Woman in Gold is an extraordinary true story turned into an exemplary motion picture about one brave German Jew who bites the bullet and fights overwhelming odds to cut through the red tape in the Austrian government and reclaim the art treasures stolen from her family 60 years earlier by the Nazis. It’s a touching film that entertains with warmth and humor while teaching us something about history, law and justice with enormous heart, subtlety and compassion, brilliantly acted and skillfully written. Is there anything Helen Mirren cannot do?
WOMAN IN GOLD ★★★½
Written by: Alexi Kaye Campbell
Whatever else you feel about her, there’s no doubting her versatility. Simultaneously, she’s on Broadway, playing the Queen of England in the smash hit play The Audience, and now on the big screen as Jewish Holocaust survivor Maria Altmann. Don’t debate which one to see first. Just make sure you see them both.
Woman in Gold, impeccably directed by Simon Curtis, begins in Los Angeles in 1998. Mrs. Altmann, the widowed proprietor of a small dress shop, was lucky enough to escape to America in the nick of time; hoping the rest of her family would follow. It was not to be. They all died unspeakable deaths at the hands of Hitler, after the Reich confiscated her affluent family’s possessions, including their elegant apartment in Vienna and a lifelong collection of valuable paintings, especially five Gustav Klimts that hang in Vienna’s renowned cultural pantheon, the Belvedere Gallery museum, including the world-famous Portrait of Adele Bloch-Bauer that Klimt painted of her favorite aunt, valued at $10 million, and now called simply Woman in Gold.
When her last surviving sister dies, she finds letters linked to the Nazi theft, and hires a young lawyer to seek art restitution (a recurring legal tangle that currently involves millions of claims, and a subject investigated impressively in the George Clooney film The Monuments Men). The initial personality clash between the elderly, strong-willed woman and the clean-cut but inexperienced preppie lawyer Randy Schoenberg (an awesomely adept and relentlessly convincing Ryan Reynolds, in a performance that will amaze you) with a wife and family whose grandfather was Austrian composer Arnold Schoenberg, gradually eases once Randy begins his research, revealing a real-life story of greed and terror more suspenseful than any fiction.
Cutting from Mrs. Altmann’s predicament, exacerbated by unyielding opposition from the Austrian government, to scenes that unfolded during the Nazi occupation of Vienna, the film brings vibrantly to life a heritage worth defending and a wrong even the young lawyer believes is worth setting right. Her first trip in half a century to Vienna, a city she vowed never to visit again, where the savage events tore her family apart, ends in defeat. With the aid of an Austrian journalist (Daniel Brühl), she is able to cut through some of the bureaucratic red tape, open her sister’s will, and open her case for review by the government authorities. Viewing the treasured Klimt canvas in the museum, intercut with the Jewish persecutions, her family’s arrest, and their lost treasures—tracing jewels, artworks and a priceless Stradivarius cello to Hitler’s private resort in the Alps—Mrs. Altmann comes face to face with many contemporary points of view, from Austrians who want to leave the past alone, and those who are still tortured by it.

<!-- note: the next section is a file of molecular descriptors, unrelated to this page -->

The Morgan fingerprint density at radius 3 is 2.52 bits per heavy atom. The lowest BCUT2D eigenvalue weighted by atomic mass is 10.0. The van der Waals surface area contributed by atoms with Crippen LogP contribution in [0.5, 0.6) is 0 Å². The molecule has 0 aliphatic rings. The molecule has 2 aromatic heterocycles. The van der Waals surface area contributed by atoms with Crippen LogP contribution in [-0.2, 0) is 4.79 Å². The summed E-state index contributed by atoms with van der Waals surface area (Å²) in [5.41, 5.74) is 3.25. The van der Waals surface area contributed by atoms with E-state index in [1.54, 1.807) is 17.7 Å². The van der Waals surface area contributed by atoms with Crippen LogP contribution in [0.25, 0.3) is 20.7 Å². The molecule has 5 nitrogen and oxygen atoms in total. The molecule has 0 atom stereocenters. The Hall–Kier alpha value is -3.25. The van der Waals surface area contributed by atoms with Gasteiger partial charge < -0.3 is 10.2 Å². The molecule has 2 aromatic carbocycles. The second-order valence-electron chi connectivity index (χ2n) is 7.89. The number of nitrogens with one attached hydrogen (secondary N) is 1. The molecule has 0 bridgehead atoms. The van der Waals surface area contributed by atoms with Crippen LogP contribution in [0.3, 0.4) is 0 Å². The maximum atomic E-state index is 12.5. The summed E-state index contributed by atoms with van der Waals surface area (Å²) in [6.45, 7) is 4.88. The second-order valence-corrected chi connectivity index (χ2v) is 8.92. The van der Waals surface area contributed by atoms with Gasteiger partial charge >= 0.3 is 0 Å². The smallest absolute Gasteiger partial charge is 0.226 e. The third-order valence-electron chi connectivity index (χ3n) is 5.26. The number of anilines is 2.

Back in California, Maria throws in the towel, but now it’s Randy who refuses to give up or give in. Searching for the legal loophole that will allow them to sue the Austrian government at home in the U.S., he loses his job, neglects his wife and new baby, and needs money badly. But something within him based on what he learns about his own family’s involvement in the war drives him to regard the art works stolen by the Nazis as the war’s last prisoners. Ignoring all attempts to dump Randy for powerful legal forces with deep pockets, she and her idealistic attorney make it all the way to the U. S. Supreme Court and the outcome will leave you cheering. (A sense of pride for Mrs. Altmann’s invincible spirit also put a few tears in my eyes.) Helen Mirren is a miraculous blend of grit, grillades and grace in a performance of class and wit and unforgettable naturalism, and Ryan Reynolds, who is fast becoming one of the screen’s most reliable presences, matches her every step of the way.
The events are well documented, so there is no such thing as a spoiler here, but I think you still deserve the thrill of seeing what happens for yourself. I will simply say that in addition to a fine film, if you want to see the actual Woman in Gold, it’s on view in the elegant Neue Galerie in New York City from April 2 to September 7.